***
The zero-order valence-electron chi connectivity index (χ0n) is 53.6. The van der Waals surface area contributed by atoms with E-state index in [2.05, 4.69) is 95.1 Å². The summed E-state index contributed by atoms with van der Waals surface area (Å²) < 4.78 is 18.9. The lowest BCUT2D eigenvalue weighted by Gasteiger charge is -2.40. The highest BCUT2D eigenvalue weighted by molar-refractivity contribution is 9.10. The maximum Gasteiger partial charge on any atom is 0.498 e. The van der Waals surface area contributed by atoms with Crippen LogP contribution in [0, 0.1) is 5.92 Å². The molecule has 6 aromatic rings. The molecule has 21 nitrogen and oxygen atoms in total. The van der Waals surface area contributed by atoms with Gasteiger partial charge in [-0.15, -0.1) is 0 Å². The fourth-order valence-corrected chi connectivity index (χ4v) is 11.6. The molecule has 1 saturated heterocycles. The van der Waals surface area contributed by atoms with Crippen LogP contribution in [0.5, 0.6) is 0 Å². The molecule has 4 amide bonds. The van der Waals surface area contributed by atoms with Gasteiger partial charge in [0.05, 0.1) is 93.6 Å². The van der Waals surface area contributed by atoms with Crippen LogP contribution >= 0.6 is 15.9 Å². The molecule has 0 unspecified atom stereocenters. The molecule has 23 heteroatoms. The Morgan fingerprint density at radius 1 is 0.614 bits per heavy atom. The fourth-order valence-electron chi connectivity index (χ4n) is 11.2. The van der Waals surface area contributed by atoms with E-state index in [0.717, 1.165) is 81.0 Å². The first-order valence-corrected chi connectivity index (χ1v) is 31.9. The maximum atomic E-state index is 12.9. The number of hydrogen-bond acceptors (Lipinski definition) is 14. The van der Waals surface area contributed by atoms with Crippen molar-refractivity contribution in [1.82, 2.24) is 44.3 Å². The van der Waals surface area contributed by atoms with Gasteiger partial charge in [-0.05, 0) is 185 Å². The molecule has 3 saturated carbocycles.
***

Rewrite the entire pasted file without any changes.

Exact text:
The zero-order valence-electron chi connectivity index (χ0n) is 53.6. The van der Waals surface area contributed by atoms with E-state index in [2.05, 4.69) is 95.1 Å². The summed E-state index contributed by atoms with van der Waals surface area (Å²) < 4.78 is 18.9. The lowest BCUT2D eigenvalue weighted by Gasteiger charge is -2.40. The highest BCUT2D eigenvalue weighted by molar-refractivity contribution is 9.10. The maximum Gasteiger partial charge on any atom is 0.498 e. The van der Waals surface area contributed by atoms with Crippen LogP contribution in [0, 0.1) is 5.92 Å². The molecule has 6 aromatic rings. The molecule has 21 nitrogen and oxygen atoms in total. The van der Waals surface area contributed by atoms with Gasteiger partial charge in [-0.15, -0.1) is 0 Å². The fourth-order valence-corrected chi connectivity index (χ4v) is 11.6. The molecule has 1 saturated heterocycles. The van der Waals surface area contributed by atoms with Crippen LogP contribution in [0.5, 0.6) is 0 Å². The molecule has 4 amide bonds. The van der Waals surface area contributed by atoms with Gasteiger partial charge in [0.05, 0.1) is 93.6 Å². The van der Waals surface area contributed by atoms with Crippen LogP contribution >= 0.6 is 15.9 Å². The molecule has 0 unspecified atom stereocenters. The molecule has 23 heteroatoms. The Morgan fingerprint density at radius 1 is 0.614 bits per heavy atom. The fourth-order valence-electron chi connectivity index (χ4n) is 11.2. The van der Waals surface area contributed by atoms with E-state index in [0.717, 1.165) is 81.0 Å². The first-order valence-corrected chi connectivity index (χ1v) is 31.9. The maximum atomic E-state index is 12.9. The number of hydrogen-bond acceptors (Lipinski definition) is 14. The van der Waals surface area contributed by atoms with Crippen molar-refractivity contribution in [1.82, 2.24) is 44.3 Å². The van der Waals surface area contributed by atoms with Gasteiger partial charge in [-0.05, 0) is 185 Å². The molecule has 3 saturated carbocycles.